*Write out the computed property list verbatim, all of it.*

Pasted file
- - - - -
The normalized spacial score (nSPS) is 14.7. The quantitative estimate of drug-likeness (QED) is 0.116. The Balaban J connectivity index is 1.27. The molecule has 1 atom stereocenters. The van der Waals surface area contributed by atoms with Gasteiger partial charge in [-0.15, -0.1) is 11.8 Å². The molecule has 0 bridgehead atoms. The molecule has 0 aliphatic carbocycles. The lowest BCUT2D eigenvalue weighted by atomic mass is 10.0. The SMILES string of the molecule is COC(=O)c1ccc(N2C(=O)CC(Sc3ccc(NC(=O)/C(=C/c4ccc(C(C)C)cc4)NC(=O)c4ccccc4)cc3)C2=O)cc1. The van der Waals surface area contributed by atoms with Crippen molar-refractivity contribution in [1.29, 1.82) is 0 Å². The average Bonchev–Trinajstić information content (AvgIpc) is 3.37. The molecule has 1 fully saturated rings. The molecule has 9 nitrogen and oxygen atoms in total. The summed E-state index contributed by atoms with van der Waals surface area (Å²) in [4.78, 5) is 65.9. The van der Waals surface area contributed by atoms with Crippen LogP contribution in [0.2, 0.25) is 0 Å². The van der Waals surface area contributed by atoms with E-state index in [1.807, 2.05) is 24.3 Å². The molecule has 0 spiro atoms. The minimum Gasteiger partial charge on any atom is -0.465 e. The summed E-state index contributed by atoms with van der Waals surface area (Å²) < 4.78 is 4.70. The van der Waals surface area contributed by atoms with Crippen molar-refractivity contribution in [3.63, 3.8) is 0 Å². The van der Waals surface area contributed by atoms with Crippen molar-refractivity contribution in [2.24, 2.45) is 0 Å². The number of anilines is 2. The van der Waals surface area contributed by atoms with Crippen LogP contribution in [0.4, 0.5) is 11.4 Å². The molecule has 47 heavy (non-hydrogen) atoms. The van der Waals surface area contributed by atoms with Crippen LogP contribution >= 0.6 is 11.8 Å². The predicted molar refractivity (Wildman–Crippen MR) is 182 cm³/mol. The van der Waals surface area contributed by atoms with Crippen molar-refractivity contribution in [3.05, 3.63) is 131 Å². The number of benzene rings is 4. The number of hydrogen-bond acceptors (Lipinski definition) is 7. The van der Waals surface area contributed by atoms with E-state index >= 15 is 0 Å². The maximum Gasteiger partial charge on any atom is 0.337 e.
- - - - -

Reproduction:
The normalized spacial score (nSPS) is 14.7. The quantitative estimate of drug-likeness (QED) is 0.116. The Balaban J connectivity index is 1.27. The molecule has 1 atom stereocenters. The van der Waals surface area contributed by atoms with Gasteiger partial charge in [-0.15, -0.1) is 11.8 Å². The molecule has 0 bridgehead atoms. The molecule has 0 aliphatic carbocycles. The lowest BCUT2D eigenvalue weighted by atomic mass is 10.0. The SMILES string of the molecule is COC(=O)c1ccc(N2C(=O)CC(Sc3ccc(NC(=O)/C(=C/c4ccc(C(C)C)cc4)NC(=O)c4ccccc4)cc3)C2=O)cc1. The van der Waals surface area contributed by atoms with Crippen molar-refractivity contribution in [1.29, 1.82) is 0 Å². The average Bonchev–Trinajstić information content (AvgIpc) is 3.37. The molecule has 1 fully saturated rings. The molecule has 9 nitrogen and oxygen atoms in total. The summed E-state index contributed by atoms with van der Waals surface area (Å²) in [4.78, 5) is 65.9. The van der Waals surface area contributed by atoms with Crippen LogP contribution in [0.2, 0.25) is 0 Å². The van der Waals surface area contributed by atoms with E-state index in [1.807, 2.05) is 24.3 Å². The molecule has 0 spiro atoms. The minimum Gasteiger partial charge on any atom is -0.465 e. The summed E-state index contributed by atoms with van der Waals surface area (Å²) < 4.78 is 4.70. The van der Waals surface area contributed by atoms with Crippen molar-refractivity contribution in [3.63, 3.8) is 0 Å². The van der Waals surface area contributed by atoms with Crippen molar-refractivity contribution in [2.24, 2.45) is 0 Å². The number of anilines is 2. The van der Waals surface area contributed by atoms with Crippen LogP contribution in [0.4, 0.5) is 11.4 Å². The molecule has 47 heavy (non-hydrogen) atoms. The van der Waals surface area contributed by atoms with Crippen LogP contribution >= 0.6 is 11.8 Å². The predicted molar refractivity (Wildman–Crippen MR) is 182 cm³/mol. The van der Waals surface area contributed by atoms with Crippen molar-refractivity contribution in [3.05, 3.63) is 131 Å². The number of benzene rings is 4. The number of hydrogen-bond acceptors (Lipinski definition) is 7. The van der Waals surface area contributed by atoms with E-state index >= 15 is 0 Å². The maximum Gasteiger partial charge on any atom is 0.337 e.